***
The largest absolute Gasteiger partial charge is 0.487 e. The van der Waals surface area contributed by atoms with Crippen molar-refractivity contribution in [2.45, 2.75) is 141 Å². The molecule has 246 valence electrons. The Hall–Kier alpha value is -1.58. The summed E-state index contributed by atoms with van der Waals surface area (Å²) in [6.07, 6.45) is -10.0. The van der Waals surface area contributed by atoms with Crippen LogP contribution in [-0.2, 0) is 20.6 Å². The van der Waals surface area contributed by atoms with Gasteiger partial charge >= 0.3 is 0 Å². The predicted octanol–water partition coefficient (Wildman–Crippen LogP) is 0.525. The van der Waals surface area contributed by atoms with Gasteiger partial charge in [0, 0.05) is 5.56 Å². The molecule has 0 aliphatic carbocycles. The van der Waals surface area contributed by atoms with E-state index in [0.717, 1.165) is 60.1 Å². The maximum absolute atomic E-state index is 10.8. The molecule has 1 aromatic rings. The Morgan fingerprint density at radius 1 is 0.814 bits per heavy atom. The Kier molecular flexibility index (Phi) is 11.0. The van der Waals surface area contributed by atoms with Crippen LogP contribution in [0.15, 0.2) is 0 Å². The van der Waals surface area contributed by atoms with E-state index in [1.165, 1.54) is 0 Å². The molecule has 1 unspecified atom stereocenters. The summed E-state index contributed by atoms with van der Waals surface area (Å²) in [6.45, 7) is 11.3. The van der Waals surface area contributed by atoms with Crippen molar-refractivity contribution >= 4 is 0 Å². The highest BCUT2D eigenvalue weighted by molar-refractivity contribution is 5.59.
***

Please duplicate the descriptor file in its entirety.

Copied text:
The largest absolute Gasteiger partial charge is 0.487 e. The van der Waals surface area contributed by atoms with Crippen molar-refractivity contribution in [2.45, 2.75) is 141 Å². The molecule has 246 valence electrons. The Hall–Kier alpha value is -1.58. The summed E-state index contributed by atoms with van der Waals surface area (Å²) in [6.07, 6.45) is -10.0. The van der Waals surface area contributed by atoms with Crippen LogP contribution in [-0.2, 0) is 20.6 Å². The van der Waals surface area contributed by atoms with Gasteiger partial charge >= 0.3 is 0 Å². The predicted octanol–water partition coefficient (Wildman–Crippen LogP) is 0.525. The van der Waals surface area contributed by atoms with Gasteiger partial charge in [0, 0.05) is 5.56 Å². The molecule has 0 aliphatic carbocycles. The van der Waals surface area contributed by atoms with E-state index in [0.717, 1.165) is 60.1 Å². The maximum absolute atomic E-state index is 10.8. The molecule has 1 aromatic rings. The Morgan fingerprint density at radius 1 is 0.814 bits per heavy atom. The Kier molecular flexibility index (Phi) is 11.0. The van der Waals surface area contributed by atoms with Crippen LogP contribution in [0.15, 0.2) is 0 Å². The van der Waals surface area contributed by atoms with E-state index in [1.165, 1.54) is 0 Å². The molecule has 1 unspecified atom stereocenters. The summed E-state index contributed by atoms with van der Waals surface area (Å²) in [6.45, 7) is 11.3. The van der Waals surface area contributed by atoms with Crippen molar-refractivity contribution >= 4 is 0 Å². The highest BCUT2D eigenvalue weighted by molar-refractivity contribution is 5.59.